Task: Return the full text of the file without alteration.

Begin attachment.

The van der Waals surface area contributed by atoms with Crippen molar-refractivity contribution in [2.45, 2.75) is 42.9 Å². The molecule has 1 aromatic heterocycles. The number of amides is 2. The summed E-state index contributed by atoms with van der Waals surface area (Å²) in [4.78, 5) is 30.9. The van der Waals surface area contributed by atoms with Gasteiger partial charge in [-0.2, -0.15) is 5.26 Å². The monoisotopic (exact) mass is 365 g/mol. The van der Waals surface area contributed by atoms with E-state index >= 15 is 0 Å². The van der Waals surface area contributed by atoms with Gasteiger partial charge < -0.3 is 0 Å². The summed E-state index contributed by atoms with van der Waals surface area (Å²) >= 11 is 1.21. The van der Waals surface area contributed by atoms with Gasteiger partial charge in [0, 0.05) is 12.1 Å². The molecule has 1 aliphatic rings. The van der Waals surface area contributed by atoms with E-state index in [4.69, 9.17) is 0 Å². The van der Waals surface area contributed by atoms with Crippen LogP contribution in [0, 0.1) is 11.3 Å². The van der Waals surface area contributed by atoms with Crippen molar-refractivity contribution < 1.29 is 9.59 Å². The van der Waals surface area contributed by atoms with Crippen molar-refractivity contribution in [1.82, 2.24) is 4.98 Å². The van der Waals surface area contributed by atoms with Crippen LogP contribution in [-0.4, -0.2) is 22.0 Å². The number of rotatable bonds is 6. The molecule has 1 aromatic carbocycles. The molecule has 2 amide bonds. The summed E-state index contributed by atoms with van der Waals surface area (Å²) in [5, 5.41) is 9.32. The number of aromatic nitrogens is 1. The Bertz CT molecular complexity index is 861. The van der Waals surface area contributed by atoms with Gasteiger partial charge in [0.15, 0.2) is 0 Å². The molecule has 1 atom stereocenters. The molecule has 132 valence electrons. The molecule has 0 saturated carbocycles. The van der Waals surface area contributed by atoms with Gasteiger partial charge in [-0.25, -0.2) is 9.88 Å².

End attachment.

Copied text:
The van der Waals surface area contributed by atoms with Crippen molar-refractivity contribution in [2.45, 2.75) is 42.9 Å². The molecule has 1 aromatic heterocycles. The number of amides is 2. The summed E-state index contributed by atoms with van der Waals surface area (Å²) in [4.78, 5) is 30.9. The van der Waals surface area contributed by atoms with Gasteiger partial charge in [-0.2, -0.15) is 5.26 Å². The monoisotopic (exact) mass is 365 g/mol. The van der Waals surface area contributed by atoms with E-state index >= 15 is 0 Å². The van der Waals surface area contributed by atoms with Gasteiger partial charge < -0.3 is 0 Å². The summed E-state index contributed by atoms with van der Waals surface area (Å²) >= 11 is 1.21. The van der Waals surface area contributed by atoms with Gasteiger partial charge in [0, 0.05) is 12.1 Å². The molecule has 1 aliphatic rings. The van der Waals surface area contributed by atoms with E-state index in [4.69, 9.17) is 0 Å². The van der Waals surface area contributed by atoms with Crippen LogP contribution in [0, 0.1) is 11.3 Å². The van der Waals surface area contributed by atoms with Crippen molar-refractivity contribution < 1.29 is 9.59 Å². The van der Waals surface area contributed by atoms with Crippen molar-refractivity contribution in [1.82, 2.24) is 4.98 Å². The van der Waals surface area contributed by atoms with Crippen LogP contribution in [-0.4, -0.2) is 22.0 Å². The number of rotatable bonds is 6. The molecule has 1 aromatic carbocycles. The molecule has 2 amide bonds. The summed E-state index contributed by atoms with van der Waals surface area (Å²) in [5, 5.41) is 9.32. The number of aromatic nitrogens is 1. The Bertz CT molecular complexity index is 861. The van der Waals surface area contributed by atoms with Gasteiger partial charge in [0.15, 0.2) is 0 Å². The molecule has 1 atom stereocenters. The molecule has 132 valence electrons. The molecule has 0 saturated carbocycles. The van der Waals surface area contributed by atoms with Gasteiger partial charge in [-0.25, -0.2) is 9.88 Å².